As you point out, the FDIC has been a big player as the agency charged with taking over failed banks, selling off their assets and making sure depositors (with insured accounts of $250,000 or less) don’t lose money.

According to the FDIC Web site, the agency took over 25 failed institutions (banks and thrifts) last year and three in 2007. Another five were “assisted” by the FDIC. As of April 16, another 23 names were added to the “failed bank” list.

Some of those assets are still being sold off; the FDIC estimates that the losses for 2008 will come to about $18 billion.

In a speech to a bankers conference earlier this month, FDIC Chairwoman Sheila Bair estimated that bank failures will cost another $65 billion to clean up over the next five years — most of that this year and next. But with only $19 billion left in the insurance fund at the end of 2008, Bair said the fund will need to raise more money. To do that, the FDIC is going to increase the premiums banks pay to make sure their depositors are covered.

Banks that take bigger risks will be charged more than banks with more conservative investing and lending policies. The FDIC also has $100 billion in borrowing authority if losses turn out to be bigger than expected.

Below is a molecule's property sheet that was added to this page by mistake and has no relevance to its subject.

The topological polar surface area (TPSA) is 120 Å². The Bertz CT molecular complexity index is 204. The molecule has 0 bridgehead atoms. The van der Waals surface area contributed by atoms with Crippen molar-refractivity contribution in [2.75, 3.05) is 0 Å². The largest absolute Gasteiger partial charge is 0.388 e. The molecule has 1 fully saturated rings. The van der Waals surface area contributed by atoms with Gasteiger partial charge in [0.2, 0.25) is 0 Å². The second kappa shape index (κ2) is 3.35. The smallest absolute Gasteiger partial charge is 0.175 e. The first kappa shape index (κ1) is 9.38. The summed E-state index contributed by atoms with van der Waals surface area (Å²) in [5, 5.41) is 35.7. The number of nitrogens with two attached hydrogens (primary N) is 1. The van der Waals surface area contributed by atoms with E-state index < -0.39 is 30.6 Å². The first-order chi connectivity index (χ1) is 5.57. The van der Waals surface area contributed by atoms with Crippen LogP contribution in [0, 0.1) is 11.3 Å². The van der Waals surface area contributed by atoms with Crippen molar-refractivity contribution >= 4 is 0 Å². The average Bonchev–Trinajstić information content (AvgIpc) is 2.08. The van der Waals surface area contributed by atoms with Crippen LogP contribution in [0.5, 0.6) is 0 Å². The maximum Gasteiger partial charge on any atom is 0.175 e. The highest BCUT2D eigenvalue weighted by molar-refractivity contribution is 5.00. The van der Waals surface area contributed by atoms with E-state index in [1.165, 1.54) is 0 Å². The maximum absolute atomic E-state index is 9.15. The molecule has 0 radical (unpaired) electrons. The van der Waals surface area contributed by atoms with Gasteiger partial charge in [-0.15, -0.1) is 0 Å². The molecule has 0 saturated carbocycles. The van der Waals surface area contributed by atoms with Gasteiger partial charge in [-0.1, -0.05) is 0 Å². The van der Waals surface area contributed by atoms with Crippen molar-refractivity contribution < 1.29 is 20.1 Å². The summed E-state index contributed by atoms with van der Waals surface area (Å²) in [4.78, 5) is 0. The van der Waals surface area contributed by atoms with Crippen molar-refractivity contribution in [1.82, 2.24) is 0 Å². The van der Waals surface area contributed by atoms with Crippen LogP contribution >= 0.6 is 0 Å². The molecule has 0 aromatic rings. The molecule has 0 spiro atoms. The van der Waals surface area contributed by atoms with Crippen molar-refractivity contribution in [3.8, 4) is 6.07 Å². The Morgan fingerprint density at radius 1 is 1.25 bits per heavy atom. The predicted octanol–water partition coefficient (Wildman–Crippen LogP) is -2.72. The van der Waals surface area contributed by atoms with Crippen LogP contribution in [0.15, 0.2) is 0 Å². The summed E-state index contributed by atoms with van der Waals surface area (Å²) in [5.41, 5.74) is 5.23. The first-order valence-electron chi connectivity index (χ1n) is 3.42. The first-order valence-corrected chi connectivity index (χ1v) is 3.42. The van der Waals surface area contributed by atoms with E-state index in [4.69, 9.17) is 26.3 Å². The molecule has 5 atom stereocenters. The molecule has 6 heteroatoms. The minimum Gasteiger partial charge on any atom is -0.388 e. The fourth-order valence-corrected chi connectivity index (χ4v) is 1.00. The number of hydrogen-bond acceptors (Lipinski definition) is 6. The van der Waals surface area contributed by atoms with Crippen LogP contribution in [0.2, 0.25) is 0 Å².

It’s true that, all other things equal, this special assessment will mean either less profits for banks or higher costs for depositors — or a little of both. But — unlike direct government spending — this is an indirect cost to consumers, which is why it really doesn’t belong in an accounting of the “cost” of the meltdown of the financial system.

If you wanted to, there are plenty of other indirect costs you could point to, starting with the puny rates you’re getting on a CD these days — thanks to the Fed’s aggressive moves to keep short-term interest rates near zero.

Or you could add in the higher interest we’re all being charged on consumer loans because bankers suddenly realized (after the meltdown began) that they’d been making too many risky loans to people who couldn’t pay them back. For that matter, why not add in all the lost wages from all the lost jobs since the recession began?

You get the idea. In fact, it’s probably easier to count up all those squirrels.